As President Obama and Congress begin to hash out the 2012 budget, it is a good time to revisit results from our January 2011 survey showing that in spite of the fact that most Americans report being very concerned about the budget deficit, there is little public support for major…
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With Medicaid being the focus of federal and state debate on deficits, the Kaiser Family Foundation’s President and CEO examines recent poll findings about the program’s popularity that may be a surprise considering the current discussion.
This Visualizing Health Policy infographic is based on a survey of primary care clinicians in early 2015 and delves into primary care practitioners’ (PCPs’) perspectives on recent changes to the health care delivery system.
Medicare and Medicaid were signed into law by President Lyndon Johnson on July 30, 1965 in a bipartisan effort to provide health insurance coverage for low-income, disabled, and elderly Americans. In their 50 year history, each of these programs has come to play a key role in providing health coverage to millions of Americans today and make up a significant component of federal and state budgets. As major programs both in size and scope, their role and the ways in which they operate are often debated by policymakers and the public alike. As the programs reach their 50th year, the Kaiser Family Foundation conducted a nationally representative survey of Americans to explore the public’s views of these programs, their experiences as beneficiaries, and their opinions on proposals for future changes.
With Medicare and Medicaid Getting High Marks from the Public and Beneficiaries, Majorities Favor Status Quo over Major Structural Changes Such As Premium Supports or Block Grants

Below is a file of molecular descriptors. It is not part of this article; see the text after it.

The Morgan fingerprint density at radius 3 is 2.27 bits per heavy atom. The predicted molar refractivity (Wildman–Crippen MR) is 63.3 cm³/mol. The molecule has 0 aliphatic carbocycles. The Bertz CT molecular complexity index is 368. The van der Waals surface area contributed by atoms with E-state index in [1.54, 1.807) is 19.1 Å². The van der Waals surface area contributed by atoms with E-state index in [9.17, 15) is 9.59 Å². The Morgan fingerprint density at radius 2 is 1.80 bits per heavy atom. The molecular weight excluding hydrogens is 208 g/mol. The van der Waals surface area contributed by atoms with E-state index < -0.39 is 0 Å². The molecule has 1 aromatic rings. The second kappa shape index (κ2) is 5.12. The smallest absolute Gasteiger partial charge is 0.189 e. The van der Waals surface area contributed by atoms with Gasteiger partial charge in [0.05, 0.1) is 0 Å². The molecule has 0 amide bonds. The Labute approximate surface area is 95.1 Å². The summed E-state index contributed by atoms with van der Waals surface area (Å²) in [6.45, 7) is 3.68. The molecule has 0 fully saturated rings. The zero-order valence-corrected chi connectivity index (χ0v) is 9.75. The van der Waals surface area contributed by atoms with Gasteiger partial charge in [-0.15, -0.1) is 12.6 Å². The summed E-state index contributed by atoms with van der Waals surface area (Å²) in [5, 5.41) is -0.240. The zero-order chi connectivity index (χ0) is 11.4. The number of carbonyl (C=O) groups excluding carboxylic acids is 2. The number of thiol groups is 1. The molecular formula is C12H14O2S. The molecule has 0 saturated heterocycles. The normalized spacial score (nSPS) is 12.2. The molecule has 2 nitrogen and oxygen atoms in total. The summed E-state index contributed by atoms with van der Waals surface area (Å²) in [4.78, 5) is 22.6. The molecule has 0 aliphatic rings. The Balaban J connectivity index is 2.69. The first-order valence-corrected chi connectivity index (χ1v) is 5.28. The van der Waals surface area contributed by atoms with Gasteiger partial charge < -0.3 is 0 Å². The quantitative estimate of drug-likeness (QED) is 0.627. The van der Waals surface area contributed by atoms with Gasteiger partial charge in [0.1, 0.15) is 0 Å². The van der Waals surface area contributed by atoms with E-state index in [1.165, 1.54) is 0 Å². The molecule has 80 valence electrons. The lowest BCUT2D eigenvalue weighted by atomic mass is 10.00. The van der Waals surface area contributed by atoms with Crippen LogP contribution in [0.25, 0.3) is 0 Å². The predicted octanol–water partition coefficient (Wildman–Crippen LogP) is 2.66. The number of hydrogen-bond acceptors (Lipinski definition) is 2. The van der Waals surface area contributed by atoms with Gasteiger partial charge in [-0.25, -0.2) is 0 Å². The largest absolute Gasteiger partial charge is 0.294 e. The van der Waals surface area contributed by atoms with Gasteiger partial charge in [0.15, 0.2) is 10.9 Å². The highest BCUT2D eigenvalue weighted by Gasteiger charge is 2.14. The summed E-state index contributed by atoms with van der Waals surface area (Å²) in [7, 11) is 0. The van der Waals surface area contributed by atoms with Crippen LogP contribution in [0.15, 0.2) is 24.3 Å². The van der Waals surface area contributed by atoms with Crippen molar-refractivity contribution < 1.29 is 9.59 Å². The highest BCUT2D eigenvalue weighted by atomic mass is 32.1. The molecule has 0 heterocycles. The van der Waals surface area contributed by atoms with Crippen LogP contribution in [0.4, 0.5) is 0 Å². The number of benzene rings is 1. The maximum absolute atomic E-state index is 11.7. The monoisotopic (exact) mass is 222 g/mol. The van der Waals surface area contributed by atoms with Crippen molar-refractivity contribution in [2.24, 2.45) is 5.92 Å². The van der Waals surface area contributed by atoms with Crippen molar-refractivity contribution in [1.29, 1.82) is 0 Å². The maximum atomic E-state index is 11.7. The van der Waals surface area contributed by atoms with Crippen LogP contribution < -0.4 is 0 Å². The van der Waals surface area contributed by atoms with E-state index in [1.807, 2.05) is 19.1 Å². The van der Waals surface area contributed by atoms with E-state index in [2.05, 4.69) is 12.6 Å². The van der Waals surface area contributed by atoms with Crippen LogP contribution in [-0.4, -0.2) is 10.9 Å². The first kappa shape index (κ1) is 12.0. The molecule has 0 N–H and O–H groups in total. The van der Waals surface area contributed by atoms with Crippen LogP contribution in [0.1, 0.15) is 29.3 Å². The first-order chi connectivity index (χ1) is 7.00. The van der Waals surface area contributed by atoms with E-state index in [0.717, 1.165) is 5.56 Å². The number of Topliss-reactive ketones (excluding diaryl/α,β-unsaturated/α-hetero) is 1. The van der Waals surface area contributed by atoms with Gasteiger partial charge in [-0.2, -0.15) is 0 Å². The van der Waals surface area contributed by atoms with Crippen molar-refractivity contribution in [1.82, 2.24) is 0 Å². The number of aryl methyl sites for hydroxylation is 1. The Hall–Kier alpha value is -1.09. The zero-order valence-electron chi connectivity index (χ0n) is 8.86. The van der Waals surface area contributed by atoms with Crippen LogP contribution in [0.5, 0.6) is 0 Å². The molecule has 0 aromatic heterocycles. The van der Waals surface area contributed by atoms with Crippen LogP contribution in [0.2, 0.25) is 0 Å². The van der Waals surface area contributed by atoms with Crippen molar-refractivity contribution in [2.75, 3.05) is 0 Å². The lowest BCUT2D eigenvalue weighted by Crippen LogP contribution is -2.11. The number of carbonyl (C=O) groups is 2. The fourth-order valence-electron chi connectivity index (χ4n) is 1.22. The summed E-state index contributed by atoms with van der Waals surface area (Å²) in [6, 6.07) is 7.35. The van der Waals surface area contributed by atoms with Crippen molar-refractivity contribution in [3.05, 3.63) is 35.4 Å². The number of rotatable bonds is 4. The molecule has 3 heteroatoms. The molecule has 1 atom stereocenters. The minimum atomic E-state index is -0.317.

Among Medicare Changes, Strongest and Broadest Support Is for Negotiating Drug Prices People With Medicare, Medicaid and Employer Plans Give Their Coverage Similar Ratings, But Some Report Affordability and Physician Access Problems Fifty years after President Lyndon Johnson signed the law creating the Medicare and Medicaid programs, a new Kaiser…
This survey of Kentucky residents gauges their views on health care policy in the state, including their preferences for the future of the Medicaid expansion and the state-based health insurance marketplace, Kynect. Kentucky has received national attention as the only Southern state to fully embrace the Affordable Care Act, though the state elected a new governor in November 2015 who campaigned on rolling back the Medicaid expansion and ending Kynect.
Half of Kentucky Residents Hold Unfavorable Views of the Affordable Care Act, But Seven in Ten, Including Most Republicans, Don’t Want to Scale Back Medicaid Expansion to Cover Fewer People
Half of Residents Want to Keep the State’s Insurance Marketplace Kynect, While a Quarter Favor Switching to Federal Healthcare.Gov Marketplace Instead Many Believe Coverage Expansions Have a Negative Impact on the State’s Budget A Kaiser Family Foundation poll of Kentucky residents finds that after much discussion of the issue in…
This infographic features the experiences and attitudes of primary care practitioners (PCPs) after the Affordable Care Act’s (ACA’s) coverage provisions took effect in early 2014.
In this column for The Wall Street Journal’s Think Tank, Drew Altman examines Republican attitudes on Medicaid expansion in light of the election of Republican Matt Bevin as Kentucky’s next governor.